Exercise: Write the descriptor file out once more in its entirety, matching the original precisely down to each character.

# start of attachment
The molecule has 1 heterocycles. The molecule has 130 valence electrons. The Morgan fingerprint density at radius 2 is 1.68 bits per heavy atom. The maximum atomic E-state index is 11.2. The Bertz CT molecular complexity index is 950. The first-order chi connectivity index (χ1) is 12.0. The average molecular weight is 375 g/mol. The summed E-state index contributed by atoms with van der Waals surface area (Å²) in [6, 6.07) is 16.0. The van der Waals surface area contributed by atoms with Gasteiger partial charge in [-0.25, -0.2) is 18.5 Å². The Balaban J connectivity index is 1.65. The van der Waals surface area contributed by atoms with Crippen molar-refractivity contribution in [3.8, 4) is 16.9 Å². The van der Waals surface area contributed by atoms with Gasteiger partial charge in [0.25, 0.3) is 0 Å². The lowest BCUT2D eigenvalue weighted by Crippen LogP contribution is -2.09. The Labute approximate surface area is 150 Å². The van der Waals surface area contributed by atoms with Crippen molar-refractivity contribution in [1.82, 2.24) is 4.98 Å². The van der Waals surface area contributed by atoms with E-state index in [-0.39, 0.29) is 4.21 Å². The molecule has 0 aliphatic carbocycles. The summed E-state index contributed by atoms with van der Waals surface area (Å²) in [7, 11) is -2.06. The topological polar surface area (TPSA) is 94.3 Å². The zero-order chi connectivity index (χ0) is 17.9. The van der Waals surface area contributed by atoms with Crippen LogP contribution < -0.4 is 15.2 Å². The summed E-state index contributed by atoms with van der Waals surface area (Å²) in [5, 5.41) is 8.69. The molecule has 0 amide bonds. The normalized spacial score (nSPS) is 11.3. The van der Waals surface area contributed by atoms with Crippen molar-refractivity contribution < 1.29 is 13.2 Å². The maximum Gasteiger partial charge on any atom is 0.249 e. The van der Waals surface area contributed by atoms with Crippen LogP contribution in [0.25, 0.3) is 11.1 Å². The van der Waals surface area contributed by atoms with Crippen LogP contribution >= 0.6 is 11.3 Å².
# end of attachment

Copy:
The molecule has 1 heterocycles. The molecule has 130 valence electrons. The Morgan fingerprint density at radius 2 is 1.68 bits per heavy atom. The maximum atomic E-state index is 11.2. The Bertz CT molecular complexity index is 950. The first-order chi connectivity index (χ1) is 12.0. The average molecular weight is 375 g/mol. The summed E-state index contributed by atoms with van der Waals surface area (Å²) in [6, 6.07) is 16.0. The van der Waals surface area contributed by atoms with Gasteiger partial charge in [-0.25, -0.2) is 18.5 Å². The Balaban J connectivity index is 1.65. The van der Waals surface area contributed by atoms with Crippen molar-refractivity contribution in [3.8, 4) is 16.9 Å². The van der Waals surface area contributed by atoms with Gasteiger partial charge in [0.25, 0.3) is 0 Å². The lowest BCUT2D eigenvalue weighted by Crippen LogP contribution is -2.09. The Labute approximate surface area is 150 Å². The van der Waals surface area contributed by atoms with Crippen molar-refractivity contribution in [1.82, 2.24) is 4.98 Å². The van der Waals surface area contributed by atoms with E-state index in [-0.39, 0.29) is 4.21 Å². The molecule has 0 aliphatic carbocycles. The summed E-state index contributed by atoms with van der Waals surface area (Å²) in [7, 11) is -2.06. The topological polar surface area (TPSA) is 94.3 Å². The zero-order chi connectivity index (χ0) is 17.9. The van der Waals surface area contributed by atoms with Crippen LogP contribution < -0.4 is 15.2 Å². The summed E-state index contributed by atoms with van der Waals surface area (Å²) in [5, 5.41) is 8.69. The molecule has 0 amide bonds. The normalized spacial score (nSPS) is 11.3. The van der Waals surface area contributed by atoms with Crippen molar-refractivity contribution < 1.29 is 13.2 Å². The maximum Gasteiger partial charge on any atom is 0.249 e. The van der Waals surface area contributed by atoms with Crippen LogP contribution in [0.25, 0.3) is 11.1 Å². The van der Waals surface area contributed by atoms with Crippen LogP contribution >= 0.6 is 11.3 Å².